Playing at the BIMM end of year concert on 7.12, Ritzy Park gave indieBerlin an exclusive interview.
Ritzy Park went from jamming at a party to playing live shows. With frontwoman Karolina B. Beyer, deep vocals and rock influences, Ritzy Park sounds like a blast from the past making its way to the future, grunge meets 70s Hippy.
We sat down with the singer and asked her a few questions. She and her band will be performing at the BIMM end of year concert this Thursday 7th December.
Indieberlin: How did you get together as a band?
Karolina: The beginning of our band started at a party, which funny enough was held at the place of Per Monstad, who would soon become the bass player of Ritzy Park. I and the drummer Ylva Brandtsegg met each other at this party for the first time and started talking. I told her I was a songwriter looking for a band, and she told me she was a drummer.
We liked the same kind of music, and a week after the party we arranged our first band practice. I had just moved to Berlin to study songwriting and didn’t know many people outside of my school, so I randomly asked Elias Graversten and Per Monstad to join the band simply because I knew they played keyboard and bass.
I had never heard them actually play and had hardly hung out with them in person, so I had no idea how this band practice would turn out. Chris Crabtree came along after a while as first guitarist. Musically, It really clicked and we’re all still in the band today one year later.
Indieberlin: Tell us a little bit about your musical background
Karolina: Well, I learned my first guitar chord when I was ten, wrote my first song when I was 12 and from there on it’s been a passion to this day. I joined my first serious band as a shy 17 year old, a rock/blues band. I am mostly influenced by rock, grunge, folk music, and alternative pop/rock.
I LOVE film music. I studied and joined in some musicals when I was 16, but that was not my thing, so instead, I changed school and started learning more about arrangement, leadership in bands, music production, music theory (BUUU), etc. And today, I’m studying Songwriting and have two projects: Ritzy Park and myself as a solo artist, Karolina B. Beyer.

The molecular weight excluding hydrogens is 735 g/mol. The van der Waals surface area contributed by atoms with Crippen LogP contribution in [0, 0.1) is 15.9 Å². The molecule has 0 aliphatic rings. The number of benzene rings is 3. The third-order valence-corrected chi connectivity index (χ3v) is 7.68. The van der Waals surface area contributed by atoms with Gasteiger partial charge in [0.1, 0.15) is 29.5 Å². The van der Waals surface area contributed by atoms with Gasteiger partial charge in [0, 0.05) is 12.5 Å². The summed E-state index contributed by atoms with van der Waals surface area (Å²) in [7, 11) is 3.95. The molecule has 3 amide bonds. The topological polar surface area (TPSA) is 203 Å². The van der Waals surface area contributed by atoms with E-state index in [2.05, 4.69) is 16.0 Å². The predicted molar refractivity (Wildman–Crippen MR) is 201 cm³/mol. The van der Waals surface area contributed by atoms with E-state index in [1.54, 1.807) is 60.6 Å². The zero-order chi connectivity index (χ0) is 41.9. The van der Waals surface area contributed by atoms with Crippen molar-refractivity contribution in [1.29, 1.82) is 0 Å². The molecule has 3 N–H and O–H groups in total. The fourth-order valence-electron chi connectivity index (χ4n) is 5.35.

Indieberlin: How does the songwriting process work for you / in your band?
Karolina: Either me or Elias, who are the songwriters of the band, come into
the rehearsal with a more or less finished song. Together in the band, we try out different arrangements regarding instrumentation, dynamics etc. Usually, we help each other and come with suggestions, but the original songwriter has the final say.
Indieberlin: What was your biggest stage fuck-up?
Karolina: In my last band, when I totally forgot the name of the drummer during a presentation and didn’t hide it very well: ”And on drums, uhhhmm……” Was quite a long, awkward moment.
Indieberlin: What was the nicest compliment you once got?
Karolina: I’ve gotten many heartwarming, nice compliments- but one that always makes me laugh when I think of it is ”you have really proportional ears”
Indieberlin: With whom would you never share the stage with?
Karolina: Donald Trump
Indieberlin: In ten years you look back to today and think…?
Karolina: Either ”Holy shit, that band Ritzy Park I had a while back did NOT end well” or ”Holy shit what a long, great journey I’ve had in Ritzy Park, and will continue having!”
Indieberlin: Tell us a secret about yourself.
Karolina: My plan for a while now has been to get really famous so I can get introduced to Bruce Springsteen’s son and marry him (he’s two years older than me, I did my research).
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